By MARK PRICE
THE never-ending building boom in the Queenstown Lakes district appears to be putting a
strain on supplies of native plants.
Glenorchy Community Association chairman John Glover (right) says new subdivisions are soaking up supplies, and growers and nurseries are ‘‘struggling’’ to keep up.
One nursery business he’s aware of is ‘‘booked out’’ for the next two years.
‘‘Lack of plants is a real barrier to doing some biodiversity work.’’
So, to improve the situation, the association’s going to set up its own plant nursery.
It has just received word of an $18,000 grant from the Otago Regional Council, and is hoping for a contribution from Queenstown’s council later in the month.
The money will mostly be spent on materials for a tunnel house, potting shed and fencing.
Glover says in ‘‘totally Glenorchy fashion’’, 90% of the materials are likely to be sourced locally.
‘‘I’m sure there’s a whole heap of things lying around unneeded and unwanted.’’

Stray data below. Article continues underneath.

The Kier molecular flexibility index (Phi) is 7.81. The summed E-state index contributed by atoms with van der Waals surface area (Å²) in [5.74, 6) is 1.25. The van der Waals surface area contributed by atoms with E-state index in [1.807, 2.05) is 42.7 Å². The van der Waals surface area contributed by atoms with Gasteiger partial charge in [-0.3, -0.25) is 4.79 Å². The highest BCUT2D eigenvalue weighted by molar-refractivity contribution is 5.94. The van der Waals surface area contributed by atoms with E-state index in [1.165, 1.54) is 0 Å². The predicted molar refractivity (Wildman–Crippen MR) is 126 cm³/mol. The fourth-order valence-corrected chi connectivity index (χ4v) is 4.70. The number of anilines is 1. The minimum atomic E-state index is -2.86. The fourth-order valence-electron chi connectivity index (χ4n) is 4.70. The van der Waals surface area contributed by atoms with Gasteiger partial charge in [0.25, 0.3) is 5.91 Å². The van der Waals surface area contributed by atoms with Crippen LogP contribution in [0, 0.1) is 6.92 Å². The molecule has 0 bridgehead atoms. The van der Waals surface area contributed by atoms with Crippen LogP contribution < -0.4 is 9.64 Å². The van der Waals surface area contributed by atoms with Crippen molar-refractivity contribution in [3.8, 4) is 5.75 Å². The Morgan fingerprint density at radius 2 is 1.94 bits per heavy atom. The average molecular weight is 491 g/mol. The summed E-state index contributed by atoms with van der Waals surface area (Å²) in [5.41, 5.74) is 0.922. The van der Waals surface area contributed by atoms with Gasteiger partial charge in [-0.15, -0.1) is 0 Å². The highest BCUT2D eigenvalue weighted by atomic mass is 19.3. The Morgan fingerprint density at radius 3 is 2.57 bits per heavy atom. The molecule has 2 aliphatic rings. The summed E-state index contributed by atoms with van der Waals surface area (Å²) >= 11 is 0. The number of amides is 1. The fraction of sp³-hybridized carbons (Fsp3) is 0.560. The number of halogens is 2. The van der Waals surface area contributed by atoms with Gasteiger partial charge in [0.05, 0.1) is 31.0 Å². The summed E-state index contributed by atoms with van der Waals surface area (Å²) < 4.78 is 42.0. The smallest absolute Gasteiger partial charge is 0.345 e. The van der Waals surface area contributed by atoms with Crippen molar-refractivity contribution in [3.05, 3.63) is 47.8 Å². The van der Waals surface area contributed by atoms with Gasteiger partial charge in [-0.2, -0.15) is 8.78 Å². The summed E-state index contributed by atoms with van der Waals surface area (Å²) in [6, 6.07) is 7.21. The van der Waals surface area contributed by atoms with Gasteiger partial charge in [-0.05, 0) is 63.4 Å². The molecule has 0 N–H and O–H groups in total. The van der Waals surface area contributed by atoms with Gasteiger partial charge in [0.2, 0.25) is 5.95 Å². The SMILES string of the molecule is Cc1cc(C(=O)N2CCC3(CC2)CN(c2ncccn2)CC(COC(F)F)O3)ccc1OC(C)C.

The association’s discussing with the council siting the nursery on a reserve near the township, a small part of which is used for the cemetery.
‘‘The idea is that we’ve got somewhere we can walk to pretty easily.’’
Glover says the association got knocked back on an application for $700,000 from the government’s Jobs for Nature programme, which would’ve paid for labour for three years.
So instead, most of the work will be done by volunteers.
That will include raising plants and clearing an eight-hectare area of broom and bracken in
readiness for replanting.
The emphasis will be on plants ‘‘super-friendly’’ to birds, such as kowhai, ribbonwood,
pittosporum and flaxes — species that once grew on the margins of the area’s beech forests.
Glover says the town has residents who’ve worked in commercial nurseries, and others
with gardening expertise — although he does not count himself among them.